There should be an exception from that in the case where the purchaser or the party to the contract will be harmed because the broker’s fee is too much, or because he has shaped the deal to favour his own interests.

Shaykh Muhammad ibn Muhammad al-Mukhtar ash-Shinqiti (may Allah preserve him) was asked:

There is someone who wants to sell land for one hundred, and someone says to him: I will sell it to you for one hundred and twenty, and I will tell the purchaser that the owner of the land wants one hundred and twenty. The deal is concluded and the broker gives the seller one hundred, and keeps the twenty, in addition to his percentage from the purchaser. Is this valid, may Allah reward you?

He replied: There is more than one issue here.

Firstly, with regard to the real owner of the land, if he says to you: Sell it for one hundred, then you should pay attention to the rights of your fellow Muslims, especially if you realise that they need this land, and that the people who are going to buy it from you are short of money. So you must fear Allah, for this is part of being sincere towards the Muslims in general.

The individual should not be greedy or avaricious, and he should not ignore the rights and needs of his brothers. If someone else did that to him, he would not be pleased with it, and the Muslim should love for his brothers what he loves for himself and hate for his brothers what he hates for himself. So he should not aim for too much profit when he can sell it for less…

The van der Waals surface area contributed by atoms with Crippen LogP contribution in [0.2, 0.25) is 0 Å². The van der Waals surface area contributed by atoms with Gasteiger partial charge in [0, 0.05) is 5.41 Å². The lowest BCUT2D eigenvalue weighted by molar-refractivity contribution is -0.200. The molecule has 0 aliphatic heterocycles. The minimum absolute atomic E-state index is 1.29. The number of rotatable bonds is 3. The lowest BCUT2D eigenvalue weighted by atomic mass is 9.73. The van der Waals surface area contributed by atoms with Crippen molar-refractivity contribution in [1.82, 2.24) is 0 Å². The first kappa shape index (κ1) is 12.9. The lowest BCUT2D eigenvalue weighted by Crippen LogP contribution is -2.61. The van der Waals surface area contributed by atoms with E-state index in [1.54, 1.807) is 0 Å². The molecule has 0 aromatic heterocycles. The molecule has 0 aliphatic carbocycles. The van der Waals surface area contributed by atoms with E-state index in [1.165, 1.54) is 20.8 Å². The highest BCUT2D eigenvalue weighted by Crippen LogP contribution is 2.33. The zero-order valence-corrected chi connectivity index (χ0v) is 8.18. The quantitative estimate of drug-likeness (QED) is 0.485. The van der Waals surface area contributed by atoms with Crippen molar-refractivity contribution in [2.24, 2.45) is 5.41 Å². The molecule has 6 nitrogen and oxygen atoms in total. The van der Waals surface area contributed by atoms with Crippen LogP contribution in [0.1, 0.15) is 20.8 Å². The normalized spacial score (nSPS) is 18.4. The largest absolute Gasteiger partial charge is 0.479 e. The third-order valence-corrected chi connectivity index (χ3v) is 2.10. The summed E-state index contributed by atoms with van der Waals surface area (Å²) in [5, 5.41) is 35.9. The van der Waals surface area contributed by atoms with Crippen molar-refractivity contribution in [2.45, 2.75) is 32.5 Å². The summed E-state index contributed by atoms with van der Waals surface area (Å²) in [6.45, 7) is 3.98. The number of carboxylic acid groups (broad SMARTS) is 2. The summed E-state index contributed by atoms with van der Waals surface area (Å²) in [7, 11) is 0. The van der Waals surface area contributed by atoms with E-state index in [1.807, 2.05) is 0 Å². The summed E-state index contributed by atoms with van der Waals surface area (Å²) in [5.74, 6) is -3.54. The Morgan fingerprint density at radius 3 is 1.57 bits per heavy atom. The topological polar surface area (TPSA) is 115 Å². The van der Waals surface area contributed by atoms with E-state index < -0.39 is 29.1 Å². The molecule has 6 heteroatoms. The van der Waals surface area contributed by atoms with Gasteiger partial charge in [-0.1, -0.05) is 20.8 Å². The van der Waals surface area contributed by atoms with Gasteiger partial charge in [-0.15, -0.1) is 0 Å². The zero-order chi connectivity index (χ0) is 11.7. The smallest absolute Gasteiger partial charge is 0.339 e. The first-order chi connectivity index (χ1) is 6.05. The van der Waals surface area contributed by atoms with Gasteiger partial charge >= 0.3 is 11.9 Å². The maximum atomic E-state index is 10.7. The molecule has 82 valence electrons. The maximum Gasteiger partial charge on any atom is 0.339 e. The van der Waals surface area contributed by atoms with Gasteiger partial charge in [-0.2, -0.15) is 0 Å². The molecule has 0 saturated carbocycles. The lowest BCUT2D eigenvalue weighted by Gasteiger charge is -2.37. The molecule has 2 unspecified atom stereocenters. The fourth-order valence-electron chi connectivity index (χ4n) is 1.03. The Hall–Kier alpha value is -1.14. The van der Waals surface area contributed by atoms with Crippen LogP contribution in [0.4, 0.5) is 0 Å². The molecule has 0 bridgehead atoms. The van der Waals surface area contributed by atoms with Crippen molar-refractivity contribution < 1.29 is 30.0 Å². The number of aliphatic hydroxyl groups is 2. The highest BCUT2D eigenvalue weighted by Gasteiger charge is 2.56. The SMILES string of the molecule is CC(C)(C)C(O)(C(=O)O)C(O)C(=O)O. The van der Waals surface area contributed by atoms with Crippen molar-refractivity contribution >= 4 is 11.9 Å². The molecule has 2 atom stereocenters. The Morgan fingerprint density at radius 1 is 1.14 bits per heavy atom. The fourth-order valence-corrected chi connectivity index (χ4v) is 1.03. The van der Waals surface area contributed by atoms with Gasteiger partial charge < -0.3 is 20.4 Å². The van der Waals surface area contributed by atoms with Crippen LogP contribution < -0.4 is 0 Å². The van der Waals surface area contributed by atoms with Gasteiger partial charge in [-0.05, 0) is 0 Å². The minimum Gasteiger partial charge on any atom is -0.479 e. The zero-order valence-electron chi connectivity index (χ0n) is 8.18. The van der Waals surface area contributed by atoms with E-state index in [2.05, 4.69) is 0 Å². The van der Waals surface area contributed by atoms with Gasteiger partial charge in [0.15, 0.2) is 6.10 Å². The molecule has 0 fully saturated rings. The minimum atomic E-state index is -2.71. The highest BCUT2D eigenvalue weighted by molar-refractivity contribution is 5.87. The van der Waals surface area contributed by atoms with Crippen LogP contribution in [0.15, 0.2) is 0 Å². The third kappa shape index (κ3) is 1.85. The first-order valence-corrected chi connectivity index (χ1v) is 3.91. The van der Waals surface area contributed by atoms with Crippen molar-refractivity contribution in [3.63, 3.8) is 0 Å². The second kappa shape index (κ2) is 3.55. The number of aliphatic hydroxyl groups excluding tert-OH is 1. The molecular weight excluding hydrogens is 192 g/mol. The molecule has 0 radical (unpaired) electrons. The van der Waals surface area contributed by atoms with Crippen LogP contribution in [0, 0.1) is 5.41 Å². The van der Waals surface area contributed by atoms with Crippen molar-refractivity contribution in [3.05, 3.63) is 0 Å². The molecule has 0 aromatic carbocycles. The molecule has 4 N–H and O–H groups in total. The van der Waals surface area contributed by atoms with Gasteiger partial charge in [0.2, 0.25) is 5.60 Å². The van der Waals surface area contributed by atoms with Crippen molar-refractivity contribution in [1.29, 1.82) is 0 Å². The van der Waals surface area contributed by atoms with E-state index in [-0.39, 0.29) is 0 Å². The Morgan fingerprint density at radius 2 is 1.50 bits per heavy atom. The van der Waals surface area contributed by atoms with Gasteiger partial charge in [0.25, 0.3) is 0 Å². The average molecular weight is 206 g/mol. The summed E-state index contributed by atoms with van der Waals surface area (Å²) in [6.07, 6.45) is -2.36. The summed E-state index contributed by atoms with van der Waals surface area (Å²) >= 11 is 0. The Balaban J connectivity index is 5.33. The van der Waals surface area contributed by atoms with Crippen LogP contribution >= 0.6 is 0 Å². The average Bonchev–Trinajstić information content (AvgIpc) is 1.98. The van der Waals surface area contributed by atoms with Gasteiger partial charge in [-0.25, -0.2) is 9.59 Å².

… The best is for him to fear Allah with regard to his brothers, and not make his personal gain at the expense of causing harm to the market.”(Sharh Zad al-Mustaqni‘).

It is better for him to excuse himself from acting as a broker if the purchaser is a friend or relative who thinks highly of the broker, because if the relative or friend is not aware that he works as a broker and charges a fee, then in that case the broker’s praising the product and offering it to him is deceiving him.

Dr. Salah as-Sawi was asked:

I received a sum of money as a fee [for acting as a broker] without the purchaser’s knowledge. Is this haram or halal?

He replied: Blessings and peace be upon the Messenger of Allah, and upon his family and companions and those who follow him. To proceed:

The basic principle regarding the broker’s fee is that it is permissible, if the deal that he is trying to bring about is a permissible deal. But what you have asked about varies according to the situation. If the purchaser expects you to do this work for him voluntarily, with nothing in return, because of the existing close relationship between you, then you should not charge him this fee that the purchaser is not expecting. But if that is not the case, then the fee remains halal. And Allah, may He be exalted, knows best. End quote.

And Allah knows best.